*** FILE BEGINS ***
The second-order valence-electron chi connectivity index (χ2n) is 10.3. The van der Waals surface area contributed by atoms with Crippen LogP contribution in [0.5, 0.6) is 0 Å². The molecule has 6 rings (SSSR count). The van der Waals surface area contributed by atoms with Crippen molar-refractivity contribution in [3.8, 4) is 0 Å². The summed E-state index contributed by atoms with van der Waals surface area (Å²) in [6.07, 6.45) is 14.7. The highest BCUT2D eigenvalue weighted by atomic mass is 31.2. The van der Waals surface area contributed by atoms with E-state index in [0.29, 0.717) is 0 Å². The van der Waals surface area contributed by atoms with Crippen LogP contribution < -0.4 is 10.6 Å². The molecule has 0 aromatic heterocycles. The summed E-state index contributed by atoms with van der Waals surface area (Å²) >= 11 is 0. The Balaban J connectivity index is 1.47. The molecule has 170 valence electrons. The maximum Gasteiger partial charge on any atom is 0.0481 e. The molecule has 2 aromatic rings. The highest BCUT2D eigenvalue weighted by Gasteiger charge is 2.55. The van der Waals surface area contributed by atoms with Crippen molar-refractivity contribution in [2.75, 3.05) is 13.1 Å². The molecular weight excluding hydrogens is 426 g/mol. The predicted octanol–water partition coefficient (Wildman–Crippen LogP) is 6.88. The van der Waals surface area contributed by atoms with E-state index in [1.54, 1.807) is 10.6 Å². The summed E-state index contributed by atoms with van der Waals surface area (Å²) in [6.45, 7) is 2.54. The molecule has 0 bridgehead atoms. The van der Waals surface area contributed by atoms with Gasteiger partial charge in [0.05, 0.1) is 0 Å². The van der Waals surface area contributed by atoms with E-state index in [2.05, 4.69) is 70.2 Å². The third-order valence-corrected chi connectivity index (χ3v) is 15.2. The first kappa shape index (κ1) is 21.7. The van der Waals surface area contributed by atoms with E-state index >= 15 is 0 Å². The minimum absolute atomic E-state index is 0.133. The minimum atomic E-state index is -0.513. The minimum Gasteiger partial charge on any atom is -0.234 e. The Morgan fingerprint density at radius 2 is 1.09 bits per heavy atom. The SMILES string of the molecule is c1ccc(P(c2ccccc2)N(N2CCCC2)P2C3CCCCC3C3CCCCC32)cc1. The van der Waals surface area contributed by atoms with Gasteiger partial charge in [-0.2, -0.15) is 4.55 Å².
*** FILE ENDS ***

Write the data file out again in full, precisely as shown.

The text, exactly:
The second-order valence-electron chi connectivity index (χ2n) is 10.3. The van der Waals surface area contributed by atoms with Crippen LogP contribution in [0.5, 0.6) is 0 Å². The molecule has 6 rings (SSSR count). The van der Waals surface area contributed by atoms with Crippen molar-refractivity contribution in [3.8, 4) is 0 Å². The summed E-state index contributed by atoms with van der Waals surface area (Å²) in [6.07, 6.45) is 14.7. The highest BCUT2D eigenvalue weighted by atomic mass is 31.2. The van der Waals surface area contributed by atoms with E-state index in [0.29, 0.717) is 0 Å². The van der Waals surface area contributed by atoms with Crippen LogP contribution < -0.4 is 10.6 Å². The molecule has 0 aromatic heterocycles. The summed E-state index contributed by atoms with van der Waals surface area (Å²) >= 11 is 0. The Balaban J connectivity index is 1.47. The molecule has 170 valence electrons. The maximum Gasteiger partial charge on any atom is 0.0481 e. The molecule has 2 aromatic rings. The highest BCUT2D eigenvalue weighted by Gasteiger charge is 2.55. The van der Waals surface area contributed by atoms with Crippen molar-refractivity contribution in [2.75, 3.05) is 13.1 Å². The molecular weight excluding hydrogens is 426 g/mol. The predicted octanol–water partition coefficient (Wildman–Crippen LogP) is 6.88. The van der Waals surface area contributed by atoms with E-state index in [1.54, 1.807) is 10.6 Å². The summed E-state index contributed by atoms with van der Waals surface area (Å²) in [6.45, 7) is 2.54. The molecule has 0 bridgehead atoms. The van der Waals surface area contributed by atoms with Gasteiger partial charge in [0.05, 0.1) is 0 Å². The van der Waals surface area contributed by atoms with E-state index in [2.05, 4.69) is 70.2 Å². The third-order valence-corrected chi connectivity index (χ3v) is 15.2. The first kappa shape index (κ1) is 21.7. The van der Waals surface area contributed by atoms with E-state index >= 15 is 0 Å². The minimum absolute atomic E-state index is 0.133. The minimum atomic E-state index is -0.513. The minimum Gasteiger partial charge on any atom is -0.234 e. The Morgan fingerprint density at radius 2 is 1.09 bits per heavy atom. The SMILES string of the molecule is c1ccc(P(c2ccccc2)N(N2CCCC2)P2C3CCCCC3C3CCCCC32)cc1. The van der Waals surface area contributed by atoms with Gasteiger partial charge in [-0.2, -0.15) is 4.55 Å².